ANDREW – Well, in keeping with my approach to a, “Living Library”, everything is always in the works. Currently, I set up a thread on our forum for people to contribute EQs. EQ is such a personal thing. Quite a few people use LASS without the preset EQs… they prefer it, “au naturale.”
PA – Since Kontakt only has a 3-band EQ, have you considered releasing alternative settings for 5-band EQs that come with many of the sequencing programs?
ANDREW – No, not really… since there has not been the demand for it.
PA – As a working composer with many film/TV credits on IMDB, would you consider sharing what some of the other string libraries are you use to supplement LASS?
ANDREW – Well, I’m a big believer in, “you can never have too many good sounds.” So, have something from everyone lying around on my drives ready to use in a pinch, but I use mostly LASS, a some custom libraries, Sonic Implants, and QLSO has some nice aleatoric rises.
PA – A number of months ago you announced the release of LASS Lite and First Chair solo strings. Is that still in the works for 2010?
ANDREW – Actually, they are finished. The reason they have not been released yet is they will be downloadable and we are putting the finishing touches on our new download delivery system. We’ve never done this before, and the infrastructure for this is more daunting than we though because we are doing it all in-house. We’ aren’t using a “service” to do it for us. This way, we’ll have more control in the future. The god news is that we are very ver very near completion of this downloadable infrastructure… and all future downloadable releases will be able to be released without delay.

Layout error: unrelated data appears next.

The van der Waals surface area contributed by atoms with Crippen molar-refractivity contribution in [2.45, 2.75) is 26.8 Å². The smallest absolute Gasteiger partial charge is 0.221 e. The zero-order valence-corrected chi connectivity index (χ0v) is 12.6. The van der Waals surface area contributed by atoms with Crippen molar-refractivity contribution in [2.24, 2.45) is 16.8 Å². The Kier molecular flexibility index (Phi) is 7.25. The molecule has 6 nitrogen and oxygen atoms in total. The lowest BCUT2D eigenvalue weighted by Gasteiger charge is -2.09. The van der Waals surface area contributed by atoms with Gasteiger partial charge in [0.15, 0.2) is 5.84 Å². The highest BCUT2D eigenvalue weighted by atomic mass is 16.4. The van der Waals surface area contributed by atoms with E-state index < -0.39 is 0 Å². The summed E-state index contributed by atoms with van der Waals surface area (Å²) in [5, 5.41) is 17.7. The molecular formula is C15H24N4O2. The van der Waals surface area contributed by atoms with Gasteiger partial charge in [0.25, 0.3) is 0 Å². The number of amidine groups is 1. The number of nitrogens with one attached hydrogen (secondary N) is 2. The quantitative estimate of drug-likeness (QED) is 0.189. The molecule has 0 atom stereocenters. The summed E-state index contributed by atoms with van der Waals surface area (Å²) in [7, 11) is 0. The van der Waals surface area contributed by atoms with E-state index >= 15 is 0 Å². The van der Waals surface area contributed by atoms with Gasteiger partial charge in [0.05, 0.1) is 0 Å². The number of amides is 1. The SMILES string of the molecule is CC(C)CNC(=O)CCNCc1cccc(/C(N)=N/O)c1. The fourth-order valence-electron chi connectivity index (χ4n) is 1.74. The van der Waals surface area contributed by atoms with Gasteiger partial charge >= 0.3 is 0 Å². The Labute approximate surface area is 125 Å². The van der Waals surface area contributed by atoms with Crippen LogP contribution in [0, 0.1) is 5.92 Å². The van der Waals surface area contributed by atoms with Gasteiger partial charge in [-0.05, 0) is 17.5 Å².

PA – Any hot news we can publish first?
ANDREW – Well, I guess it’s OK if I tip my hand a bit. We are about to release LASS 1.5, and that release will feature Auto Arranger (AA)… a new scripted option which (among many other things) will be able to do auto divisi in real-time. No longer will you have to play 2, 3 or 4 passes of divisi strings to get chordal legato, port or glissando passages. You can now do it in 1 take in real time. It will also allow you to split up two-hand performances into violins, violas, cellos and basses in real time. Or with your right hand, you could play some nice chords and voice leading, and AA would voice the violas down an octave (for example) and make them divisi…. AND have them retain Real Legato perfromances. It will be easier to explain on a video… but it’s pretty cool… and Gabor (the programmer) worked very hard on it!!
PA – Andrew, thanks for your time.
ANDREW – You’re welcome.